I find this especially a propo, since I’ve been getting into different kinds of non-refrigeration experiments, like pickles, adobo, and sourdough starter. It’s a great way to save money, food, and explore parts of our heritage tied to non-electric food preservation.
Have you tried Koji or other new fermentation-related foods?
Contact me or comment below to share your adventures and delight!
Discovery in the desert, Moab, Utah near Arches National Park:
While on the road, you can use a large Nalgene bottle (or other water bottle) as a stand-in for a foam roller to roll out your thighs and other muscles, a great plus if you, say, went for a hike while car camping and have sore muscles! For my petite frame, my size water bottle worked (see slightly awkward feature photo for this post). If you have larger thighs, try a longer water bottle. Gonna be thirsty anyway.
Me (via email): We appear to have entered some anomaly in the space time continuum. Kris’ watch says 10pm, mine says 8, and the car says 9. Who knows what time or what age we will return to after our road trip…
What do you call some one who works on contract for a scribe? A sub-scriber!
A yuk yuk yuk yuk yuk. How do you get Food the Wong Way posts right away? A short bit of blog news here: you can now subscribe to get email alerts via the ‘Subscribe!’ option on this main page. On full web browser: it’s to the right, below the ‘Hello’ section. On mobile: it’ll be below that ‘Hello’ section at the very bottom of your browser. I promise not to sell your info to a spam list.
Little-known secret: not everything that goes up here goes up on Facebook/Twitter/Instagram accounts, and some times what does go up did not go up right away. Thanks for putting up with my corny jokes. ;D I made that one up myself, just for you.
All the chili paste I could find had fish sauce/shrimp contaminant in it, so I couldn’t have it in my house due to allergy. However, my roommate/partner/spouse brilliantly bought Korean chili paste instead, a.k.a. gochujang. Even better. Specifically, Mother-in-Law’s Gochujang, with a reassuringly hipster-y label.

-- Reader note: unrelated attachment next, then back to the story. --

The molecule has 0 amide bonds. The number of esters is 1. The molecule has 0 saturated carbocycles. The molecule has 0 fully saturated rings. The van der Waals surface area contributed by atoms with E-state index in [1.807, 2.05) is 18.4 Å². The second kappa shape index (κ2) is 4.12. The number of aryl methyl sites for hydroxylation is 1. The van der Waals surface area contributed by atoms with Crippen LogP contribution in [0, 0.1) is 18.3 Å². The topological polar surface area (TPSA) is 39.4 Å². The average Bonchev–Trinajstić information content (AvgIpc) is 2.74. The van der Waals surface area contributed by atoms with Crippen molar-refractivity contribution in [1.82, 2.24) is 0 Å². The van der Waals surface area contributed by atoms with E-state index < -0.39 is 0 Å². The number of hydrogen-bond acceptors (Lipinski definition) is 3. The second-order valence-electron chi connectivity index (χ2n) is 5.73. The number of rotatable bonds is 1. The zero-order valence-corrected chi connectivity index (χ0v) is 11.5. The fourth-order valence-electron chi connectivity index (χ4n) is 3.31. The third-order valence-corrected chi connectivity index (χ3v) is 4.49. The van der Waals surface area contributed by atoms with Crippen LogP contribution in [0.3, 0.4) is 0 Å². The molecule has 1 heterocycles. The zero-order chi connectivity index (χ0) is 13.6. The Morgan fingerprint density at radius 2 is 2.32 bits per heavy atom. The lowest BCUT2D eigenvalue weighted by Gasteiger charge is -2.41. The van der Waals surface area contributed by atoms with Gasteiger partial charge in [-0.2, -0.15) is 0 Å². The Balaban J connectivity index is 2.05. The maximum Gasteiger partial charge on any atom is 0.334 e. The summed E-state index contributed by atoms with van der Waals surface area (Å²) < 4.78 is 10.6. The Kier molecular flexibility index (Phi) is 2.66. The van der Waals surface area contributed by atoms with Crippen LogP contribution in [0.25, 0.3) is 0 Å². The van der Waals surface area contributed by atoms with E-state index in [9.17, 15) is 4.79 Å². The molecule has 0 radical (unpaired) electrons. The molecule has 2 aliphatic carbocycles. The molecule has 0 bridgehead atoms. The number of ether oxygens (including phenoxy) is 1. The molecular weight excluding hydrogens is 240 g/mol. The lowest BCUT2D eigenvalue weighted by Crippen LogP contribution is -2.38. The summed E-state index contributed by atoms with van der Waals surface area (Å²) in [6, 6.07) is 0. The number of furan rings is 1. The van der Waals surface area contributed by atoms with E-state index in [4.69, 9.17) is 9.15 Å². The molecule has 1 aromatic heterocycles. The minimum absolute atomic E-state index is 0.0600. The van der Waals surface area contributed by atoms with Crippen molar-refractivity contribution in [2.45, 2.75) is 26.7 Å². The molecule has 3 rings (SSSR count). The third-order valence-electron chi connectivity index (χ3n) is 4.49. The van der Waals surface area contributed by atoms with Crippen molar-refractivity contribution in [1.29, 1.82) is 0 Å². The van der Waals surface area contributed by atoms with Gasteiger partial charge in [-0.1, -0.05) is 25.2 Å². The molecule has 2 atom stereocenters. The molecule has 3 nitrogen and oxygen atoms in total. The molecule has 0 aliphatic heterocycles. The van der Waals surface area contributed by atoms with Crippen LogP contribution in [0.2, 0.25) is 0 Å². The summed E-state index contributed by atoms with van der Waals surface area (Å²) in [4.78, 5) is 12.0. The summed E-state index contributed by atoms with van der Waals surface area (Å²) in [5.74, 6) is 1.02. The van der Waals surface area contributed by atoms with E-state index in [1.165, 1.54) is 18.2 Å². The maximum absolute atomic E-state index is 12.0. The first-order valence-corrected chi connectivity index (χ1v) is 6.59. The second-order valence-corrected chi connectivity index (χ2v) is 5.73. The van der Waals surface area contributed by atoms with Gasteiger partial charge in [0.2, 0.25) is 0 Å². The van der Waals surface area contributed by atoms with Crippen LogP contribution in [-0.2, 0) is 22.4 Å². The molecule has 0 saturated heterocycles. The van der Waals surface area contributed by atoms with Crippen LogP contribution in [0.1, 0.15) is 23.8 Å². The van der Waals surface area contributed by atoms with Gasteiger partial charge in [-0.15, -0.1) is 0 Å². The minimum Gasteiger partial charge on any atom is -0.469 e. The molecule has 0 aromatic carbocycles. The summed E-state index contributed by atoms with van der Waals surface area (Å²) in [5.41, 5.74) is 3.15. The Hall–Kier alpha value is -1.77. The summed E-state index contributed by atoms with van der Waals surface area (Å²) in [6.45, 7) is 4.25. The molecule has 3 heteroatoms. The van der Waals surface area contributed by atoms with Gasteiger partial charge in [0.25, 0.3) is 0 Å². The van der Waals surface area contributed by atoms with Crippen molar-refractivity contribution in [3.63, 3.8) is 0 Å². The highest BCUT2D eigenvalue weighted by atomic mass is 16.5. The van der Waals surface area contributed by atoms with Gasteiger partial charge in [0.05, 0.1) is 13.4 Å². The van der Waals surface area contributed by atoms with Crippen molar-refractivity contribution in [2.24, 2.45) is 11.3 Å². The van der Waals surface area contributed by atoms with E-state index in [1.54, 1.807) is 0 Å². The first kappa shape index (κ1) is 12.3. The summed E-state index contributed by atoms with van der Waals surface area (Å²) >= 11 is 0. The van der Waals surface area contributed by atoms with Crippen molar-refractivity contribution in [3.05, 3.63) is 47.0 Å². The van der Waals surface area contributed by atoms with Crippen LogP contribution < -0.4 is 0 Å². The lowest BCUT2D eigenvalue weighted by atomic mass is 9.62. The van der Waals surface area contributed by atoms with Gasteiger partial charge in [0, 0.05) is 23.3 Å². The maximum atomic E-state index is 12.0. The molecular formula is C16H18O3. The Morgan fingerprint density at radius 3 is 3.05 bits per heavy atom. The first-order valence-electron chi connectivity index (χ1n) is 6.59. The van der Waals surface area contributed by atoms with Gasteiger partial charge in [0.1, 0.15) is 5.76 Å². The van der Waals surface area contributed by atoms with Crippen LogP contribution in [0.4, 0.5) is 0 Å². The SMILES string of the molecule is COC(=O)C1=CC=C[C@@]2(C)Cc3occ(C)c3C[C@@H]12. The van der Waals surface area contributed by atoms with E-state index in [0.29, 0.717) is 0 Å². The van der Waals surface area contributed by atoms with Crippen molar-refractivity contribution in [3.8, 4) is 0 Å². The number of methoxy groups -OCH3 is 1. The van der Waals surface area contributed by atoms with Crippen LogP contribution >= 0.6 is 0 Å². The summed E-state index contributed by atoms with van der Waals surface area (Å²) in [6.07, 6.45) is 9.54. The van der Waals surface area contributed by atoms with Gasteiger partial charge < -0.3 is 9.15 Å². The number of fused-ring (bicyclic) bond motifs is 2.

I used half a yellow onion and one quarter of a red onion on hand. Red onions made for beautiful contrast. We had lots of onion left. I am excited to make noodles or something else with the leftover sauces.
Just bring your stickered bike helmet in when you arrive on two wheels, and not only will you save marginal cost on gas and car maintenance, but literally get a discount when, say, buying a cup of coffee. If your coffee is ridiculously expensive at $5, getting 5 cups of coffee already breaks even for buying the sticker.
Note: they did not pay me to say this, just thought of it as I was finally buying a sticker after seeing it the 100th time at a local Seattle coffee shop.
Alaska’s official state motto is “North to the Future,” meant to represent Alaska as a land of promise.
In the spirit of time travel,* here are some tips on how to stretch your vacation outside the bounds of the time you were physically there, with my most recent Alaskan Adventures for illustration. Continue Reading
The name comes from the verb empanar, meaning to wrap or coat in bread … Empanadas have their origins in Galicia (Spain) and Portugal. They first appeared in Medieval Iberia during the time of the Moorish invasions. A cookbook published in Catalan in 1520 mentions empanadas filled with seafood among its recipes of Catalan, Italian, French, and Arabian food. It is believed that empanadas and the very similar calzones are both derived from the Arabic meat-filled pies, samosas. The dish was carried to Latin America and the Philippines by Spanish colonists, where they remain very popular to this day.